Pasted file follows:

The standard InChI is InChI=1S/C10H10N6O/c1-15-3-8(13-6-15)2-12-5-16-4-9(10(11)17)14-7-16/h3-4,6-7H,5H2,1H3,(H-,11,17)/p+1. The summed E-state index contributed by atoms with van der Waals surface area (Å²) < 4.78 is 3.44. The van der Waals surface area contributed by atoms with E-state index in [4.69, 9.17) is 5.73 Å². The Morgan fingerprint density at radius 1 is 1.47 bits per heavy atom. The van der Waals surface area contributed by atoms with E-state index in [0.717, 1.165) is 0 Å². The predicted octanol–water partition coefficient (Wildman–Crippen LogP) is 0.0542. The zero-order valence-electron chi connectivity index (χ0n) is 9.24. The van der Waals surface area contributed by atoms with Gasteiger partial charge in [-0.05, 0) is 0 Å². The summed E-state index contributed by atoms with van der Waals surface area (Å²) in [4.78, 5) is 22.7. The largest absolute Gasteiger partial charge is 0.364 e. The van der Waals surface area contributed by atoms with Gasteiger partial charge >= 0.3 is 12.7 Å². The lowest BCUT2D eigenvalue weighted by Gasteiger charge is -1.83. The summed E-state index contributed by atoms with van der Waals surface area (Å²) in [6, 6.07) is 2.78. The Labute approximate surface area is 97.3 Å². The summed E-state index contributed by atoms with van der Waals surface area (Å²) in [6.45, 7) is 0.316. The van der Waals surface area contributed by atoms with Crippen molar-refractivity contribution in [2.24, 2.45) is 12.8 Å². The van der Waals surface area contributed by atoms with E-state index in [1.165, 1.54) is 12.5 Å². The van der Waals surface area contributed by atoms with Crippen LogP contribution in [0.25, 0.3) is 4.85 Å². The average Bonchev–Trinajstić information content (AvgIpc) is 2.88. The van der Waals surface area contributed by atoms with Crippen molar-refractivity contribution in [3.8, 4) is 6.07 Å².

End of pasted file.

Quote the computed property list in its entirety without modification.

The standard InChI is InChI=1S/C10H10N6O/c1-15-3-8(13-6-15)2-12-5-16-4-9(10(11)17)14-7-16/h3-4,6-7H,5H2,1H3,(H-,11,17)/p+1. The summed E-state index contributed by atoms with van der Waals surface area (Å²) < 4.78 is 3.44. The van der Waals surface area contributed by atoms with E-state index in [4.69, 9.17) is 5.73 Å². The Morgan fingerprint density at radius 1 is 1.47 bits per heavy atom. The van der Waals surface area contributed by atoms with E-state index in [0.717, 1.165) is 0 Å². The predicted octanol–water partition coefficient (Wildman–Crippen LogP) is 0.0542. The zero-order valence-electron chi connectivity index (χ0n) is 9.24. The van der Waals surface area contributed by atoms with Gasteiger partial charge in [-0.05, 0) is 0 Å². The summed E-state index contributed by atoms with van der Waals surface area (Å²) in [4.78, 5) is 22.7. The largest absolute Gasteiger partial charge is 0.364 e. The van der Waals surface area contributed by atoms with Gasteiger partial charge >= 0.3 is 12.7 Å². The lowest BCUT2D eigenvalue weighted by Gasteiger charge is -1.83. The summed E-state index contributed by atoms with van der Waals surface area (Å²) in [6, 6.07) is 2.78. The Labute approximate surface area is 97.3 Å². The summed E-state index contributed by atoms with van der Waals surface area (Å²) in [6.45, 7) is 0.316. The van der Waals surface area contributed by atoms with Crippen molar-refractivity contribution in [2.24, 2.45) is 12.8 Å². The van der Waals surface area contributed by atoms with E-state index in [1.165, 1.54) is 12.5 Å². The van der Waals surface area contributed by atoms with Crippen LogP contribution in [0.25, 0.3) is 4.85 Å². The average Bonchev–Trinajstić information content (AvgIpc) is 2.88. The van der Waals surface area contributed by atoms with Crippen molar-refractivity contribution in [3.8, 4) is 6.07 Å².